|Publication number||US4089583 A|
|Application number||US 05/774,663|
|Publication date||May 16, 1978|
|Filing date||Mar 4, 1977|
|Priority date||Mar 5, 1976|
|Also published as||DE2609143A1|
|Publication number||05774663, 774663, US 4089583 A, US 4089583A, US-A-4089583, US4089583 A, US4089583A|
|Inventors||Franz Auracher, Ralf Kersten|
|Original Assignee||Siemens Aktiengesellschaft|
|Export Citation||BiBTeX, EndNote, RefMan|
|Patent Citations (5), Non-Patent Citations (1), Referenced by (16), Classifications (12)|
|External Links: USPTO, USPTO Assignment, Espacenet|
1. Field of the Invention
The present invention is directed to an output and input coupler for multi-mode glass fibers and the method of making the coupler.
2. Prior Art
In a glass fiber transmission system, it is often necessary to output couple a part of the optical power from a glass fiber at a specific point or to additionally input couple optical power into the glass fiber system. The output coupling of a part of the optical power of the system enables supplying a subscriber with a signal or to measure the signal level in the line. The input coupling enables a subscriber to feed a signal into the transmission lines.
Output and input couplers for groups of glass fibers are already known. Examples of these couplers are described in the following two publications: F. L. Thiel, "Topical Meeting on Optical Fiber Transmission", Jan. 7-9, 1975, Williamsburg, Va., U.S.A., Paper WE 1-1 and A. F. Milton, A. B. Lee, "Topical Meeting of Optical Fiber Transmission", January 7-9, 1975, Williamsburg, Va., U.S.A., Paper WE 2-1.
Another known type of glass fiber branch arrangement is a branching fiber core which is arranged within a common fiber cladding. This known branching arrangement could also be used as an output and input coupler. This known branch arrangement was produced by providing a profile having a branched core, and then drawing the profile to form the appropriate branched glass fibers. However, the production process to produce this type of branched glass fiber is relatively expensive.
The present invention is directed to providing output and/or input couplers which are simple to produce and which coupler also makes it possible to output couple a very small portion of the optical power of the system, for example only a few parts per hundred or per thousand.
To accomplish this aim, the invention is directed to a coupler for use with multi-mode glass fibers to couple-out and couple-in a light signal to the glass fibers with the coupler comprising a substrate, a main line having a square cross section disposed on the substrate, said main line having at least one integral branch line extending on said substrate therefrom, said branch line having a rectangular cross section smaller than the cross section of the main line and having one surface coplanar with the surface of the main line.
A common feature of the couplers of the present invention is that they exhibit a straight main line of a square cross section from which main line there extends in the form of either an arc or a straight line at least one branch having a cross section which is smaller than the cross section of the main line, and that a surface area of the main line and each branch line lies on a common plane. The branch line may have the same thickness as the main line with a smaller width or may have a smaller thickness than the thickness of the main line. In addition, the arcuate or curved branch line may terminate in an end line which has a square cross section of the same size as the main line and the end line extends at an angle to the main line. When the branch extends in rectilinear fashion from the main line, it may terminate in an end line which extends parallel to the main line and has a square cross section equal to the square cross section of the main line.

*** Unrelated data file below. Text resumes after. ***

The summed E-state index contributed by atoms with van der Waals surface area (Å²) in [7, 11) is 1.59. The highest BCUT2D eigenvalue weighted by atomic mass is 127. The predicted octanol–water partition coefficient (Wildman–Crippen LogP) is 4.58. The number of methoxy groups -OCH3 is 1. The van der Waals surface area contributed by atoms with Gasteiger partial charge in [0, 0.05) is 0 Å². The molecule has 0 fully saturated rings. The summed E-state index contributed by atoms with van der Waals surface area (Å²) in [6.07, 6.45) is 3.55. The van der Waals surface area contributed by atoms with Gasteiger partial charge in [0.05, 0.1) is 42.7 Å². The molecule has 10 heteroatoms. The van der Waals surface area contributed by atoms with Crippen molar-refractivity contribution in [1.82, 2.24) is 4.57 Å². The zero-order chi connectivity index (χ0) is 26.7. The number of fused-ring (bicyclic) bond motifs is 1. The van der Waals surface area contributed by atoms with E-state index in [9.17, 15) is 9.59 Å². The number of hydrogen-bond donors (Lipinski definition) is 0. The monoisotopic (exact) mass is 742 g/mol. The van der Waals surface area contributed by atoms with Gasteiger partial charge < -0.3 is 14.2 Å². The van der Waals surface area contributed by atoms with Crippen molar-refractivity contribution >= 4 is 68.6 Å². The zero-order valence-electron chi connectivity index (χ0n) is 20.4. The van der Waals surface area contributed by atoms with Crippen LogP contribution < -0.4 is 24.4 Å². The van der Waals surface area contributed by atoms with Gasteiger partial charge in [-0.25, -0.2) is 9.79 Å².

The couplers of the present invention may be produced from a thermoplastic material by embossing or stamping the material with a single stamp which has a shape corresponding to the configuration of the coupler. In addition the coupler may be produced in a photolithographic process from a layer of photosensitive material deposited on a substrate, exposing the material using a mask having the configuration of the main line and branch line of the coupler, and developing the exposed layer to produce the coupler. If the coupler has a branch line with a thickness less than the thickness of the main line, then the photolithographic method includes applying a second layer of photosensitive material on the developed first layer, exposing the second layer through a mask having a pattern corresponding to the main line, developing the second layer to complete the formation of the main line which is thicker than the branch line.
FIG. 1 is a perspective view with portions removed for purposes of illustration of a coupler in accordance with the present invention;
FIG. 2 is a perspective view of an embodiment of a coupler in accordance with the present invention with portions removed for purposes of illustration;
FIG. 3 is a perspective view of a second embodiment of a coupler in accordance with the present invention with portions removed for purposes of illustration;
FIG. 4 is a perspective view of a third embodiment of the coupler of the present invention with portions broken away for purposes of illustration;
FIG. 5 is a perspective view of a fourth embodiment of the coupler in accordance with the present invention with portions removed for purposes of illustration; and
FIG. 6 is a schematic illustration of a coupler in accordance with the present invention.
The principles of the present invention are particularly useful in a coupler generally indicated at 30 in FIG. 1. The coupler 30 has a main line 1, which has a square cross section with a width and height or thickness D. The main line 1 extends between a glass fiber 11 and glass fiber 12. A branch line 2 extends from the main line 1 in the form of an arc. The branch 2 has a rectangular cross section with a height D, which is equal to the height of the main line 1 and a width W, which is generally smaller than the width D of the main line 1. A glass fiber 13 is illustrated at the termination of the branch 2. Thus, when light propagating in the fiber 11 in a direction indicated by arrow 14, a portion of the light is coupled out through the branch 2 to the fiber 13.